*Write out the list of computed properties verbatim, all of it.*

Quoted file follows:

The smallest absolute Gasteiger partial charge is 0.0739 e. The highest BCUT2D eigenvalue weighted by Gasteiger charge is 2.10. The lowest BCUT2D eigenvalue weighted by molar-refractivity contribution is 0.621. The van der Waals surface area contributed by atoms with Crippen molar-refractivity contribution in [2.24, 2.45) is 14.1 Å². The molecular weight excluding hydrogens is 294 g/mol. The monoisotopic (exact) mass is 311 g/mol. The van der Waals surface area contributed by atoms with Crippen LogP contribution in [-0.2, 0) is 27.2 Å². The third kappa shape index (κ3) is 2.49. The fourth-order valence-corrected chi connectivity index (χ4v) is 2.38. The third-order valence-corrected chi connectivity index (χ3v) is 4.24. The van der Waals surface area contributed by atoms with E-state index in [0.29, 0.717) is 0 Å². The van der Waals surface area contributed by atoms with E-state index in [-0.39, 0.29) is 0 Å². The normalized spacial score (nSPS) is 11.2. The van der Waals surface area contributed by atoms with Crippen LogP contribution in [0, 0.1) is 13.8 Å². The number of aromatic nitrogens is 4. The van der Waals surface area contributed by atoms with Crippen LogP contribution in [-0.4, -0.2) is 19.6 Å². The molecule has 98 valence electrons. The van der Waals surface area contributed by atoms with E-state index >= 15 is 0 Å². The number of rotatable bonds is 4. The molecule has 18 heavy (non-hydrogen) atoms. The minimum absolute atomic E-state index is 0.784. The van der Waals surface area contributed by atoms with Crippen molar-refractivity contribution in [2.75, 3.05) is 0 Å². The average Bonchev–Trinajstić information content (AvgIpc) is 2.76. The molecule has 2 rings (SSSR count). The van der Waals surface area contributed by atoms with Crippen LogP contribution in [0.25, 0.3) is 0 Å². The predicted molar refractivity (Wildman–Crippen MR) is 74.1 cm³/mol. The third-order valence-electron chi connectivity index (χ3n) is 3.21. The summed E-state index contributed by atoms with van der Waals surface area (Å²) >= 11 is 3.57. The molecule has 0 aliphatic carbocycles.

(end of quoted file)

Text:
The smallest absolute Gasteiger partial charge is 0.0739 e. The highest BCUT2D eigenvalue weighted by Gasteiger charge is 2.10. The lowest BCUT2D eigenvalue weighted by molar-refractivity contribution is 0.621. The van der Waals surface area contributed by atoms with Crippen molar-refractivity contribution in [2.24, 2.45) is 14.1 Å². The molecular weight excluding hydrogens is 294 g/mol. The monoisotopic (exact) mass is 311 g/mol. The van der Waals surface area contributed by atoms with Crippen LogP contribution in [-0.2, 0) is 27.2 Å². The third kappa shape index (κ3) is 2.49. The fourth-order valence-corrected chi connectivity index (χ4v) is 2.38. The third-order valence-corrected chi connectivity index (χ3v) is 4.24. The van der Waals surface area contributed by atoms with E-state index in [0.29, 0.717) is 0 Å². The van der Waals surface area contributed by atoms with E-state index in [-0.39, 0.29) is 0 Å². The normalized spacial score (nSPS) is 11.2. The van der Waals surface area contributed by atoms with Crippen LogP contribution in [0, 0.1) is 13.8 Å². The number of aromatic nitrogens is 4. The van der Waals surface area contributed by atoms with Crippen LogP contribution in [-0.4, -0.2) is 19.6 Å². The molecule has 98 valence electrons. The van der Waals surface area contributed by atoms with E-state index >= 15 is 0 Å². The number of rotatable bonds is 4. The molecule has 18 heavy (non-hydrogen) atoms. The minimum absolute atomic E-state index is 0.784. The van der Waals surface area contributed by atoms with Crippen molar-refractivity contribution in [2.75, 3.05) is 0 Å². The average Bonchev–Trinajstić information content (AvgIpc) is 2.76. The molecule has 2 rings (SSSR count). The van der Waals surface area contributed by atoms with Crippen LogP contribution in [0.25, 0.3) is 0 Å². The predicted molar refractivity (Wildman–Crippen MR) is 74.1 cm³/mol. The third-order valence-electron chi connectivity index (χ3n) is 3.21. The summed E-state index contributed by atoms with van der Waals surface area (Å²) >= 11 is 3.57. The molecule has 0 aliphatic carbocycles.